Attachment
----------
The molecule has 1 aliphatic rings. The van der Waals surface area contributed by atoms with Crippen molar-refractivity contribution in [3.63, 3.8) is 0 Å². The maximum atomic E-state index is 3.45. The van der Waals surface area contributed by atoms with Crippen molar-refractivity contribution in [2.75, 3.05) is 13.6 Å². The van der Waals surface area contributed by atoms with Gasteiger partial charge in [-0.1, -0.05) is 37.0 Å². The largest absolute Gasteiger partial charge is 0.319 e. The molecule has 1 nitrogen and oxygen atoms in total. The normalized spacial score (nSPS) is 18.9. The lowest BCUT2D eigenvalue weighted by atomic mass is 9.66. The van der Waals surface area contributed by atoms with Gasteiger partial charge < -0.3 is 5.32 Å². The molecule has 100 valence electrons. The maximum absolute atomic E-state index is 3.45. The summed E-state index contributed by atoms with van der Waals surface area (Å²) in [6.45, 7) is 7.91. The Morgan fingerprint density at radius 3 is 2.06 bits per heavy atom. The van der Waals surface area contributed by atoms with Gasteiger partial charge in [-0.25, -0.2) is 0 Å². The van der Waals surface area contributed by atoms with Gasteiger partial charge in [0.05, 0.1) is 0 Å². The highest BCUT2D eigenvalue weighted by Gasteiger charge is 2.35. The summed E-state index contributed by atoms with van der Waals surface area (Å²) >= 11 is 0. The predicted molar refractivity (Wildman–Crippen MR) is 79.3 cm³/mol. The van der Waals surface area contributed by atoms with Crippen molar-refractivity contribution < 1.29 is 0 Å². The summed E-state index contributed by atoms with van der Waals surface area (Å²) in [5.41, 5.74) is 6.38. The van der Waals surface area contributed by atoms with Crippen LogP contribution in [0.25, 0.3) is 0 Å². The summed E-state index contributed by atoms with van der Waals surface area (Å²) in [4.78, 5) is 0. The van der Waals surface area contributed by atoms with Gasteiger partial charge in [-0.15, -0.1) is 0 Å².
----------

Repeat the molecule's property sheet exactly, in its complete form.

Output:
The molecule has 1 aliphatic rings. The van der Waals surface area contributed by atoms with Crippen molar-refractivity contribution in [3.63, 3.8) is 0 Å². The maximum atomic E-state index is 3.45. The van der Waals surface area contributed by atoms with Crippen molar-refractivity contribution in [2.75, 3.05) is 13.6 Å². The van der Waals surface area contributed by atoms with Gasteiger partial charge in [-0.1, -0.05) is 37.0 Å². The largest absolute Gasteiger partial charge is 0.319 e. The molecule has 1 nitrogen and oxygen atoms in total. The normalized spacial score (nSPS) is 18.9. The lowest BCUT2D eigenvalue weighted by atomic mass is 9.66. The van der Waals surface area contributed by atoms with Gasteiger partial charge < -0.3 is 5.32 Å². The molecule has 100 valence electrons. The maximum absolute atomic E-state index is 3.45. The summed E-state index contributed by atoms with van der Waals surface area (Å²) in [6.45, 7) is 7.91. The Morgan fingerprint density at radius 3 is 2.06 bits per heavy atom. The van der Waals surface area contributed by atoms with Gasteiger partial charge in [-0.25, -0.2) is 0 Å². The van der Waals surface area contributed by atoms with Gasteiger partial charge in [0.05, 0.1) is 0 Å². The highest BCUT2D eigenvalue weighted by Gasteiger charge is 2.35. The summed E-state index contributed by atoms with van der Waals surface area (Å²) >= 11 is 0. The predicted molar refractivity (Wildman–Crippen MR) is 79.3 cm³/mol. The van der Waals surface area contributed by atoms with Crippen molar-refractivity contribution < 1.29 is 0 Å². The summed E-state index contributed by atoms with van der Waals surface area (Å²) in [5.41, 5.74) is 6.38. The van der Waals surface area contributed by atoms with Crippen LogP contribution in [0.25, 0.3) is 0 Å². The summed E-state index contributed by atoms with van der Waals surface area (Å²) in [4.78, 5) is 0. The van der Waals surface area contributed by atoms with Gasteiger partial charge in [-0.15, -0.1) is 0 Å².